Posted by: barbaraneill | August 19, 2013

“The Big Issue”; Is selling it just glorified begging?

We’ve all heard of it; “The Big Issue”. It’s become synonymous with homelessness and the struggle for an income for people who are down on their luck. It has even played a part in cruel ‘jokes’ to that effect. But what of those people who are selling it? Is it just another way of begging? Of offering some token in exchange for small change?

You may be surprised to learn that selling “The Big Issue” is carefully organised and has a strict code of conduct that includes the fact that vendors must only sell at designated pitches, arranged by The Big Issue, and that vendors are only allowed to sell the magazine for its cover price of £2.00 and that there must be no asking for spare change or anything other than selling the magazine legitimately.

A recent copy of “The Big Issue in the North” included some fascinating articles, one of which was a heart-warming story of a former vendor who is now hoping to start up her own bakery after her hard work in The Big Issue in the North’s breakfast bar.

Another article focuses on the moves to preserve a great British icon; the red telephone boxes that are, sadly, disappearing from many towns and villages in the UK. Ingenious new uses for these kiosks, known as the “K6”, include book exchanges, in which a visitor can help themselves to a book from inside the kiosk and replace it with one of their own; an art gallery; yes, you did read that correctly. A red telephone box in Settle, Yorkshire, has become what is believed to be Britain’s smallest art gallery. It seems that visitors have even left works of art of their own in the kiosk, an act that has been described as “positive vandalism”! Other uses for the kiosks include emergency medical centres, with life-saving heart defibrillators and, in Leeds, a whole collection of kiosks, now painted blue, that are to be used as high tech, free, solar-powered wi-fi hubs and interactive information centres.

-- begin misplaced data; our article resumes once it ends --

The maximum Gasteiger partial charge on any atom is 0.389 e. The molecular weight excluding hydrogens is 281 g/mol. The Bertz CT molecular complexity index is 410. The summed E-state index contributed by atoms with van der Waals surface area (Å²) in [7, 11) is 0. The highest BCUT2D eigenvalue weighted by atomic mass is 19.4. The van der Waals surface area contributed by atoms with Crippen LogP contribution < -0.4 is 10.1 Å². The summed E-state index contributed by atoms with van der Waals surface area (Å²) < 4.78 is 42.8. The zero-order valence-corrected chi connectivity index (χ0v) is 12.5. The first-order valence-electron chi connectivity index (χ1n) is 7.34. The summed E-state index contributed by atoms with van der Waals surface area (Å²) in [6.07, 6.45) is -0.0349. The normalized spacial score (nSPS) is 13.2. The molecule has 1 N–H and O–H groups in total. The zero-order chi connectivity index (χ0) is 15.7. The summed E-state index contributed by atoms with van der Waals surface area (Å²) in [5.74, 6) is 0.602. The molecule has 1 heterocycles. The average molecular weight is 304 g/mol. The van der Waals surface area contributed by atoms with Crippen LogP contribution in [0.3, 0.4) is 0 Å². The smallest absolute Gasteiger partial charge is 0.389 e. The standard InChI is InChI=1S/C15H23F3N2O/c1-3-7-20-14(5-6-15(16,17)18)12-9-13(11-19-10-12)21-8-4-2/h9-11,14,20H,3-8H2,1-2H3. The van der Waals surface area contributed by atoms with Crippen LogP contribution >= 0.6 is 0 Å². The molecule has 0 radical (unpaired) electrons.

There are other fascinating articles, too numerous to mention but suffice to say that I found the magazine to be an excellent read and well worth the £2.00 cover price.

So, can selling The Big Issue be regarded as begging? On the front cover of the magazine itself, the tag line “working not begging” is used. As a legitimate, informative magazine being sold by legitimate vendors, I couldn’t agree more.



  1. I cannot comment on the Big Issue in the North, but elsewhere “working and not begging” does not hold true. I’m almost always asked for extra money from sellers, or they try to keep hold of magazines after selling them to you. Today I was sold a copy that was a month old by an official seller. The code of conduct means nothing, and I don’t believe it’s that strict.

    • Thank you for your comment, John. I have to say that this hasn’t been my experience but I would suggest that you alert The Big Issue to your own experience of official vendors and give them the opportunity to put right any abuse of their code of conduct.

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